BAAL by Richard Karsmakers
The professor adjusted his spectacles as he opened an ancient
looking book on the oaken table. Tim looked at the professor with
profound stupefaction as the old man leafed through it
"A Concise Encyclopaedia of Evil" could be seen on the back of
the book, written in letters that seemed golden. On the front
cover, a picture of a Taurus-like monster could be seen, with
giant teeth, threatening claws and a threatening look in his
Shivers ran down Tim's spine. It was as though the picture
looked back at him, and he didn't particularly like the feeling.
"Baal," the professor said, "let me see.... Here it is." He read
it silently, and his face seemed to grow even older as he
proceeded. After he had finished reading, he looked up at Tim,
again adjusting his spectacles.
"Are you sure you want to know?" he asked.
Tim merely nodded. It was a sad nod - he knew he wasn't going to
like what he was about to hear.
"Baal," the professor repeated, "Formerly the chief male deity
of Phoenician nations: A False God generally, the name being of
Hebrew origin. One of the highest yet most obscure servants of
Evil, leader of an enormous army of Undead. See cover
The professor closed the book. Tim startled and felt he had to
swallow something but couldn't. He nervously played with a small
bottle on the professor's desk labelled "Nitroglycerin".
They both looked in awe at the black creature on the cover of
the old book. It still seemed as if it was looking directly at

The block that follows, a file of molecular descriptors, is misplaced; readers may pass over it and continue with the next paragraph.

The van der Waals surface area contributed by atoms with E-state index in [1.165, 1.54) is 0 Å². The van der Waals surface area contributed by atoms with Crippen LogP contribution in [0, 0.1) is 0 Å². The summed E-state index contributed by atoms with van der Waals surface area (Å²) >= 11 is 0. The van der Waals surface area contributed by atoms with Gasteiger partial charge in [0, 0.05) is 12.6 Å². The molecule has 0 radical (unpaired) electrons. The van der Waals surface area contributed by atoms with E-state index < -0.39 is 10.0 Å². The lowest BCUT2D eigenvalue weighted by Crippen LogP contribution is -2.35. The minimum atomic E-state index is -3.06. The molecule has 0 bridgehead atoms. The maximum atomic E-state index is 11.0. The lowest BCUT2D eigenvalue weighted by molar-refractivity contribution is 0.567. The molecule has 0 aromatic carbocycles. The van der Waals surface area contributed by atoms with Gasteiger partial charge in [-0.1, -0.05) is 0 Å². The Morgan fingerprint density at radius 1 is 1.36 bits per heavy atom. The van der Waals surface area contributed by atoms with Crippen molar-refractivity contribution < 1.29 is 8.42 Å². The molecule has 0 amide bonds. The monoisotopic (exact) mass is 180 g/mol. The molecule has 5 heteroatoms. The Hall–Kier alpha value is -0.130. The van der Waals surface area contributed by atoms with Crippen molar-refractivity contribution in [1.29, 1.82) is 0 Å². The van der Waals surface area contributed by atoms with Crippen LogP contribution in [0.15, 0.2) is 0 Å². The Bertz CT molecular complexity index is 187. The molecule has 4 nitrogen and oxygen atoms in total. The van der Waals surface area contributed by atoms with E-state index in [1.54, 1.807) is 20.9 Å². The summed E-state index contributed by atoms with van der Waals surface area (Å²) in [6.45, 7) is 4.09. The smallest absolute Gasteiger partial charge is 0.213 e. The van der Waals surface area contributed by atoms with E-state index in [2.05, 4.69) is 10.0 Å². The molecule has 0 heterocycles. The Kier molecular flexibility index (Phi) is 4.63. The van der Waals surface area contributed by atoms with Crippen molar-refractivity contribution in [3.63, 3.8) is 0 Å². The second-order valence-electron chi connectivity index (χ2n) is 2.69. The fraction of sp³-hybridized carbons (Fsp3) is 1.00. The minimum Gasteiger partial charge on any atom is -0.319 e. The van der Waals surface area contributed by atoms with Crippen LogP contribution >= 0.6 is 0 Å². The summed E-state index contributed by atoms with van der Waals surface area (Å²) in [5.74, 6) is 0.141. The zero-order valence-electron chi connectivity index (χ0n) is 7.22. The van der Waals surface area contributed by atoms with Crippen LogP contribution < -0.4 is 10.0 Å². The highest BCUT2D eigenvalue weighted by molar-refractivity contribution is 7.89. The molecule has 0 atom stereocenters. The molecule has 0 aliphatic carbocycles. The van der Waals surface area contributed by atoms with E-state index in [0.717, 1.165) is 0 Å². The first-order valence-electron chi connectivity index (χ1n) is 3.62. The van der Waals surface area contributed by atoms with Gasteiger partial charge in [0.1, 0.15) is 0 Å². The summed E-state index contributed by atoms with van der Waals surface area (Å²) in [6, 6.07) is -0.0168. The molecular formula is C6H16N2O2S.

them, and they both didn't quite like the feeling.
Outside, thunder roared and lightning split the dark, moonless
sky in a thousand fractions. Some branches of the tree in front
of the mansion made weirdly rhythmical noises against the window.
"It's an omen," the professor sighed as he looked outside, "Baal
has come upon us! You should never have opened that ancient tomb,
Tim was shocked by the change that had come over the professor,
and suddenly saw a strange and scaring glitter shine in the eyes
of the man that now stared outside and seemed nailed to the
He carefully took a few steps back.
The professor now slowly walked to the window, as if an awesome
force was pulling him towards it. He came to a stop about a metre
from the window; the lightning cast a long and strangely
malformed shadow of the man's body on the wooden floor. His face
was now white and stern. He looked rather like a corpse this way,
Tim was hesitant to conclude.
"Lo!" the professor yelled, "Look on top of yonder hill! He who
shall not be mentioned hath returned!"
He sank on his knees and stared at the hilltop as if he
couldn't do anything else, as if anything else was a pure waste
of time. His mouth dropped open. Tim could now see the terrifying
figure, too, but wasn't under its spell. Threatening it stood,
proud in the light of yet another flash of lightning that was
followed by a heavily rolling noise of thunder.
"Baal...." Tim thought, as he saw the creature coming nearer
slowly but steadily. He closed his eyes as a sudden flash, much
brighter than lightning, filled the room. There was a deafening
chaos of noise; wood breaking, demons howling, desperate
screaming, and then silence.
As Tim opened his eyes again, the professor had gone. There was
now only a pentagram burned on the floor where he had last seen
him, and "666" was burned just before his own feet.
He felt his knees weaken and looked around him at the world,
wondering why it was suddenly moving around in circles until he